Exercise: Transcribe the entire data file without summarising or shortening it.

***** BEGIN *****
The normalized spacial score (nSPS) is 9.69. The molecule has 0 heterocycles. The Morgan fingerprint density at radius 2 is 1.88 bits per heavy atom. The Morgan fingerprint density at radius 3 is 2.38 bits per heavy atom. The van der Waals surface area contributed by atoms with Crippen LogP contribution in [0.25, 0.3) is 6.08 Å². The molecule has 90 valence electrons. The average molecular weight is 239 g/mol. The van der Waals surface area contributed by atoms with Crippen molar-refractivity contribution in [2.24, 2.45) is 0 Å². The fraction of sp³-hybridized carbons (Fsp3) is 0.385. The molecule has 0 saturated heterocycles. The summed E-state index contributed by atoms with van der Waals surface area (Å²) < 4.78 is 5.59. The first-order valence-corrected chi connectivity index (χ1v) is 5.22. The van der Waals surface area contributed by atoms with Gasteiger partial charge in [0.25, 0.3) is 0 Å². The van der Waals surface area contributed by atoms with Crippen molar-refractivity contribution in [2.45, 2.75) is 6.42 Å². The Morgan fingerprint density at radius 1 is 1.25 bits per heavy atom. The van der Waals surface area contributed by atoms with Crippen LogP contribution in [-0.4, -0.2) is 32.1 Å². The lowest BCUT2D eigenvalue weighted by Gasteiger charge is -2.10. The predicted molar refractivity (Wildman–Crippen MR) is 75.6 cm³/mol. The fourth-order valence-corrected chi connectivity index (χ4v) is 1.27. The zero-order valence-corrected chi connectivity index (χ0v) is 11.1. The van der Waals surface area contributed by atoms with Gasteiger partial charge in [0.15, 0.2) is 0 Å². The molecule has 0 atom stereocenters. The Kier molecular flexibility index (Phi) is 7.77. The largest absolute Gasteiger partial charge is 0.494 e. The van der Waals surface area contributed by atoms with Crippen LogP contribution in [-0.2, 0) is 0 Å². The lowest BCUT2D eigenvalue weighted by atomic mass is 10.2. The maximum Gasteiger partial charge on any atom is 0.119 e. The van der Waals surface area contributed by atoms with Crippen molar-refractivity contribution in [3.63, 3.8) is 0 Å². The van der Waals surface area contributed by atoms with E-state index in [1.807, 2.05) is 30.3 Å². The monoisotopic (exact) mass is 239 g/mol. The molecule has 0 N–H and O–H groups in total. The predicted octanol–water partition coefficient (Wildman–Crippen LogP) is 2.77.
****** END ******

The normalized spacial score (nSPS) is 9.69. The molecule has 0 heterocycles. The Morgan fingerprint density at radius 2 is 1.88 bits per heavy atom. The Morgan fingerprint density at radius 3 is 2.38 bits per heavy atom. The van der Waals surface area contributed by atoms with Crippen LogP contribution in [0.25, 0.3) is 6.08 Å². The molecule has 90 valence electrons. The average molecular weight is 239 g/mol. The van der Waals surface area contributed by atoms with Crippen molar-refractivity contribution in [2.24, 2.45) is 0 Å². The fraction of sp³-hybridized carbons (Fsp3) is 0.385. The molecule has 0 saturated heterocycles. The summed E-state index contributed by atoms with van der Waals surface area (Å²) < 4.78 is 5.59. The first-order valence-corrected chi connectivity index (χ1v) is 5.22. The van der Waals surface area contributed by atoms with Gasteiger partial charge in [0.25, 0.3) is 0 Å². The van der Waals surface area contributed by atoms with Crippen molar-refractivity contribution in [2.45, 2.75) is 6.42 Å². The Morgan fingerprint density at radius 1 is 1.25 bits per heavy atom. The van der Waals surface area contributed by atoms with Crippen LogP contribution in [-0.4, -0.2) is 32.1 Å². The lowest BCUT2D eigenvalue weighted by Gasteiger charge is -2.10. The predicted molar refractivity (Wildman–Crippen MR) is 75.6 cm³/mol. The fourth-order valence-corrected chi connectivity index (χ4v) is 1.27. The zero-order valence-corrected chi connectivity index (χ0v) is 11.1. The van der Waals surface area contributed by atoms with Gasteiger partial charge in [0.15, 0.2) is 0 Å². The molecule has 0 atom stereocenters. The Kier molecular flexibility index (Phi) is 7.77. The largest absolute Gasteiger partial charge is 0.494 e. The van der Waals surface area contributed by atoms with Crippen LogP contribution in [-0.2, 0) is 0 Å². The lowest BCUT2D eigenvalue weighted by atomic mass is 10.2. The maximum Gasteiger partial charge on any atom is 0.119 e. The van der Waals surface area contributed by atoms with Crippen molar-refractivity contribution in [3.63, 3.8) is 0 Å². The van der Waals surface area contributed by atoms with E-state index in [1.807, 2.05) is 30.3 Å². The monoisotopic (exact) mass is 239 g/mol. The molecule has 0 N–H and O–H groups in total. The predicted octanol–water partition coefficient (Wildman–Crippen LogP) is 2.77.